Football star Emiliano Sala’s death when the Piper Malibu he was flying crashed is raising safety issues days after a report cited pilot qualifications in a 2017 Learjet crash in the U.S.
A letter sent today by BACA, The Air Charter Association (of Europe), to its members is highlighting safety concerns in the sometimes murky world of private jet charter, which includes piston and turboprop aircraft in addition to jets.
This comes days after the National Transportation Safety Board (NTSB) said both pilots in the May 15, 2017 crash of a Learjet 35A during its approach to Teterboro Airport in New Jersey failed to follow company standard operating procedures. Both pilots died and there were no passengers onboard.
Sentient Jet’s membership brings high-touch service, closed fleet sourcing and a fractional-like VIP lifestyle program starting at $127,325 for its Light Jet card.
When one looks at the jet card market, there are clearly a lot of providers and lots of concepts percolating. Since many are new and they are privately held companies, it’s difficult to tell how much traction they are getting. At the same time, there is a core of established players, and that includes Sentient Jet, which claims to have invented the jet card circa 1999. It started when an entrepreneur jet owner was frustrated his management company wasn’t generating enough charter hours. Last week, Private Jet Card Comparisons spent a day at Sentient’s new headquarters in Braintree, Massachusetts, just outside Boston to take an intense look at the company. It is part of Kenn Ricci’s Cleveland-based Directional Aviation empire. Think Flexjet, but as Sentient’s CEO Andrew Collins puts it, “We’re great neighbors, but we don’t live in each other’s houses.”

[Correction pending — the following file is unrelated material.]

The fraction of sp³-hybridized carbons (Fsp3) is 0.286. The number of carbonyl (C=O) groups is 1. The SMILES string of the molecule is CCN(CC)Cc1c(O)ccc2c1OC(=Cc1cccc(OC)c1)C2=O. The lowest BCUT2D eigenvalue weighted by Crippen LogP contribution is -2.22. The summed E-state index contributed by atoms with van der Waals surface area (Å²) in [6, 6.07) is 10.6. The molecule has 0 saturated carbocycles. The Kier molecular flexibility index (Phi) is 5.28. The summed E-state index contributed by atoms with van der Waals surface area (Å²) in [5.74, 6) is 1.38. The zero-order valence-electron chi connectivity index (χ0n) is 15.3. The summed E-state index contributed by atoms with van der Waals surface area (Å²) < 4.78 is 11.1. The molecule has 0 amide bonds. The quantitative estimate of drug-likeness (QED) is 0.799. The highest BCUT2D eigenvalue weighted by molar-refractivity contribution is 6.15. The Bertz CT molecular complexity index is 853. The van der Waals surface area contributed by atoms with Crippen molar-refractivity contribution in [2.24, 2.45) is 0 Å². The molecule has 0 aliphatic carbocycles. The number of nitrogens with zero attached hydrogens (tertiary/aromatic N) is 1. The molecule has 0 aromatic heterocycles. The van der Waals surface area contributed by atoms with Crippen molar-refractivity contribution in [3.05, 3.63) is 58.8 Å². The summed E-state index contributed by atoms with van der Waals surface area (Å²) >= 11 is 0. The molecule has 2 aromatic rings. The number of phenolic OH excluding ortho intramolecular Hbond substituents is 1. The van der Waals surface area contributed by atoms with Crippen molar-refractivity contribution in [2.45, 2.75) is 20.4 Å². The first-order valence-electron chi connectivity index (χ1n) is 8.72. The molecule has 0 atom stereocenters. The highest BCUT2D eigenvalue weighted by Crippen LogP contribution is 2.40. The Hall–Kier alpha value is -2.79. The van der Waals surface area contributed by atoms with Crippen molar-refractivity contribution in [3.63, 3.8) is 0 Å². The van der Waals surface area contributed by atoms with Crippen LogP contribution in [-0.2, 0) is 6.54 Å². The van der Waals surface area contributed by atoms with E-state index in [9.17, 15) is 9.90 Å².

The International Standard for Business Aircraft Operations (IS-BAO), developed by the International Business Aviation Council (IBAC) and its member associations, is a recommended code of best practices designed to help private aviation operators and corporate flight departments achieve high levels of safety and professionalism. IS-BAO is an industry standard built for operators, by operators that provides standards based on the ICAO (International Civil Aviation Organization) Standards and Recommended Practices (SARPS). Both the FAA and CAA in Canada recognize IS-BAO as meeting the ICAO standard. The European Committee for Standardization (CEN) also recognizes IS-BAO as an industry standard for business aircraft operations.